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Long ago, a man named Asaph had a problem that many Christians have. He noticed how often arrogant, wicked people get away with being that way.

They are often healthy and prosperous, always having so much of everything. They can lie their way out of trouble. Bragging, proud and sometimes violent, they mock those who work hard and don’t have the things they have. They threaten and speak harshly to those under them.

They act as if they are accountable to no one. Their cohorts who are like them agree that nothing is wrong with what they do. They are foolish enough to think or say, “There is no god,” or “If there is a god, he doesn’t care what I do or say. I am free to act anyway I want and to say whatever I feel like saying, any time I want.”

They curse God and defy him to do anything about it. They are so free and easy in all this, and they seem to suffer no consequences. All the while God remains silent and doesn’t seem to do anything about their wickedness.

Then Asaph looked at his own existence.

“Maybe I have sought the Lord in vain? It seems the more I try to keep from sin and walk in the ways of the Lord, the more trouble comes into my life. Have I put my faith and hope in Christ in vain? Is it worth it to be a believer in Christ? It is just one thing after another.”

But then Asaph came to his senses. He realized to envy the wicked and complain about his circumstances would undermine the faith of other believers. It all seemed so wearisome to him until he got alone and serious with God and his Word. He confessed his doubts and bitterness toward God, and suddenly he remembered that what he saw was not all there is and things were not as they seemed.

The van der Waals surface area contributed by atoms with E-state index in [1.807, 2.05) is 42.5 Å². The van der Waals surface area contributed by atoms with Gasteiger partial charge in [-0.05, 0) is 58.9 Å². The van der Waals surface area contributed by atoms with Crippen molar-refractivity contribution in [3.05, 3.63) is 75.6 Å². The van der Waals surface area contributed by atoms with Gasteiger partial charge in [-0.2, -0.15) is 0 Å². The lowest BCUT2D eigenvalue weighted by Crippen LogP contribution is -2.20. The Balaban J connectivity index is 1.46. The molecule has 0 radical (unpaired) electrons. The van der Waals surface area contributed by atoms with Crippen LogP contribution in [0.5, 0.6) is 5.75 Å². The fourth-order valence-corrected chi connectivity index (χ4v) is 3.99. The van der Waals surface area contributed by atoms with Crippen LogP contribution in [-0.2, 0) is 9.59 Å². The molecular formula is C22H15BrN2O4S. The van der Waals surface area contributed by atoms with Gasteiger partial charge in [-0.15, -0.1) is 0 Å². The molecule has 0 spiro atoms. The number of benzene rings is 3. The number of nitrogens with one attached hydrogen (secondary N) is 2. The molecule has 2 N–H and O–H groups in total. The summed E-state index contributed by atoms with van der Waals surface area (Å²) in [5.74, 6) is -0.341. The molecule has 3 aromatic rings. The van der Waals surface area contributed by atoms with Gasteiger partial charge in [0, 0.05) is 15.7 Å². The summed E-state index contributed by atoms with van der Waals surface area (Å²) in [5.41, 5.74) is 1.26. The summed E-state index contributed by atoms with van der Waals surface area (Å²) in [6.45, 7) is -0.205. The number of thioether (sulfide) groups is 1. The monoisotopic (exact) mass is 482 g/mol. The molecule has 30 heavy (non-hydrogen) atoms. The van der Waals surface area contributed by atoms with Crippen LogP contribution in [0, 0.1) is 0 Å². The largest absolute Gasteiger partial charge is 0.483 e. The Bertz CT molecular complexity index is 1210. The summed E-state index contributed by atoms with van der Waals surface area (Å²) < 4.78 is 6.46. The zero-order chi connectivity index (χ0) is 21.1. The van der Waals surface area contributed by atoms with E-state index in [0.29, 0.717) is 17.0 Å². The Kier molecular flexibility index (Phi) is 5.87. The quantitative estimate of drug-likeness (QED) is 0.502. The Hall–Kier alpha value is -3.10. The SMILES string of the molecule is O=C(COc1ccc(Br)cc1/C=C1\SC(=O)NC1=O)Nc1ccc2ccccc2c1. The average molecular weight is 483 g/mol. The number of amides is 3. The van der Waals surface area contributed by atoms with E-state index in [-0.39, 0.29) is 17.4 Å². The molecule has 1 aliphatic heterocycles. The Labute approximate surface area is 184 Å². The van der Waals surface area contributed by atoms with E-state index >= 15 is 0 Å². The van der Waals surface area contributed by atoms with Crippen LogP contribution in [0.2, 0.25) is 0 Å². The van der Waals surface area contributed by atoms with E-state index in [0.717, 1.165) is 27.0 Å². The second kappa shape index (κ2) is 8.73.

God reminded Asaph of the final end of the wicked at the Day of Judgment and he realized the wicked were surely in slippery places, and in the end God will deal with them in justice.

Then Asaph looked beyond all his own troubles and realized God was always right there with him, upholding him, guiding him, and one day would receive him into glory forever.

Only then was Asaph able to look at life and realize if he had Christ as his Lord and Savior he had everything and all he would ever need. God was his rock and portion forever.

You can read Asaph’s account of all this in Psalm 73, but he had learned the lesson before he wrote it. Thus, he could begin with, “Truly God is good to Israel, to those who are pure in heart.” Remember Jesus preached, “Blessed are the pure in heart for they shall see God.”

Solomon put it this way:

“Fret not yourself because of evildoers,

And be not envious of the wicked,

For the evil man has no future;

The lamp of the wicked will be put out.” (Proverbs 24:19, 20)

One of the sad consequences of the popular “prosperity gospel,” which is a different gospel from the Bible’s gospel, is the false view of reality and the Christian life it portrays. When folks are taught that God means for Christians to be healthy and wealthy, and the reason any are not is we don’t have enough faith (or give enough money to the preacher), it tempts us to envy those who seem better off than us, even the wicked.

Charles Fitzpatrick is the pastor of Reibers Reformed Baptist Church near Shermans Dale.